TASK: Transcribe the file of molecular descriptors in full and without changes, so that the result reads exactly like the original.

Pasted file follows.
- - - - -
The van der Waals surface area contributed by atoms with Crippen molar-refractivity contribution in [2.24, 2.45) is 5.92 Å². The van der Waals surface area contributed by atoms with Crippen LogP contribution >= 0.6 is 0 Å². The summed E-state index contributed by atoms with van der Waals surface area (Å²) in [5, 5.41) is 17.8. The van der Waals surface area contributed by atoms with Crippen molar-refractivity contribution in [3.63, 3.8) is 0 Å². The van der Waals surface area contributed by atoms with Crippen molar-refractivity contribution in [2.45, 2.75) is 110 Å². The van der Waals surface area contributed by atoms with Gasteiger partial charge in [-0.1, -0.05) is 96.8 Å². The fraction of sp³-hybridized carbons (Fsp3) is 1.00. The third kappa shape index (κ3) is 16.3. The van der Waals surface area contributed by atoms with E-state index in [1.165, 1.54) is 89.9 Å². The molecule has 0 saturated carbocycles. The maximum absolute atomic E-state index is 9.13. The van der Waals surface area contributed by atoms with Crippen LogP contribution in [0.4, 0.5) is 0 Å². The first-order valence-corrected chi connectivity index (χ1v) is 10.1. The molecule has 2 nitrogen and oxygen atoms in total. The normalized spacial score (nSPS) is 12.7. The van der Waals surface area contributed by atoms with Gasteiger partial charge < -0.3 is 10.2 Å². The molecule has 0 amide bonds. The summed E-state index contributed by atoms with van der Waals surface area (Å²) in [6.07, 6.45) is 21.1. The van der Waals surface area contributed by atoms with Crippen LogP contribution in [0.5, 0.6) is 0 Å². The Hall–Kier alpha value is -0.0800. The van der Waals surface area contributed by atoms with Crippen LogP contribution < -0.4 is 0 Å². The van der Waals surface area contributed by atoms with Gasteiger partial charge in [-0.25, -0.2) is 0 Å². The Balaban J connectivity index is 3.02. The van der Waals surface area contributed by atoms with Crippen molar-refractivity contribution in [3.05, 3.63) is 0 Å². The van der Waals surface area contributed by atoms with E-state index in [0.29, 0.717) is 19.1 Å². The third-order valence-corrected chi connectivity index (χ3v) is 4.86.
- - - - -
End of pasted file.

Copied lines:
The van der Waals surface area contributed by atoms with Crippen molar-refractivity contribution in [2.24, 2.45) is 5.92 Å². The van der Waals surface area contributed by atoms with Crippen LogP contribution >= 0.6 is 0 Å². The summed E-state index contributed by atoms with van der Waals surface area (Å²) in [5, 5.41) is 17.8. The van der Waals surface area contributed by atoms with Crippen molar-refractivity contribution in [3.63, 3.8) is 0 Å². The van der Waals surface area contributed by atoms with Crippen molar-refractivity contribution in [2.45, 2.75) is 110 Å². The van der Waals surface area contributed by atoms with Gasteiger partial charge in [-0.1, -0.05) is 96.8 Å². The fraction of sp³-hybridized carbons (Fsp3) is 1.00. The third kappa shape index (κ3) is 16.3. The van der Waals surface area contributed by atoms with E-state index in [1.165, 1.54) is 89.9 Å². The molecule has 0 saturated carbocycles. The maximum absolute atomic E-state index is 9.13. The van der Waals surface area contributed by atoms with Crippen LogP contribution in [0.4, 0.5) is 0 Å². The first-order valence-corrected chi connectivity index (χ1v) is 10.1. The molecule has 2 nitrogen and oxygen atoms in total. The normalized spacial score (nSPS) is 12.7. The van der Waals surface area contributed by atoms with Gasteiger partial charge < -0.3 is 10.2 Å². The molecule has 0 amide bonds. The summed E-state index contributed by atoms with van der Waals surface area (Å²) in [6.07, 6.45) is 21.1. The van der Waals surface area contributed by atoms with Crippen LogP contribution in [0.5, 0.6) is 0 Å². The Hall–Kier alpha value is -0.0800. The van der Waals surface area contributed by atoms with Crippen LogP contribution < -0.4 is 0 Å². The van der Waals surface area contributed by atoms with Gasteiger partial charge in [-0.25, -0.2) is 0 Å². The Balaban J connectivity index is 3.02. The van der Waals surface area contributed by atoms with Crippen molar-refractivity contribution in [3.05, 3.63) is 0 Å². The van der Waals surface area contributed by atoms with E-state index in [0.29, 0.717) is 19.1 Å². The third-order valence-corrected chi connectivity index (χ3v) is 4.86.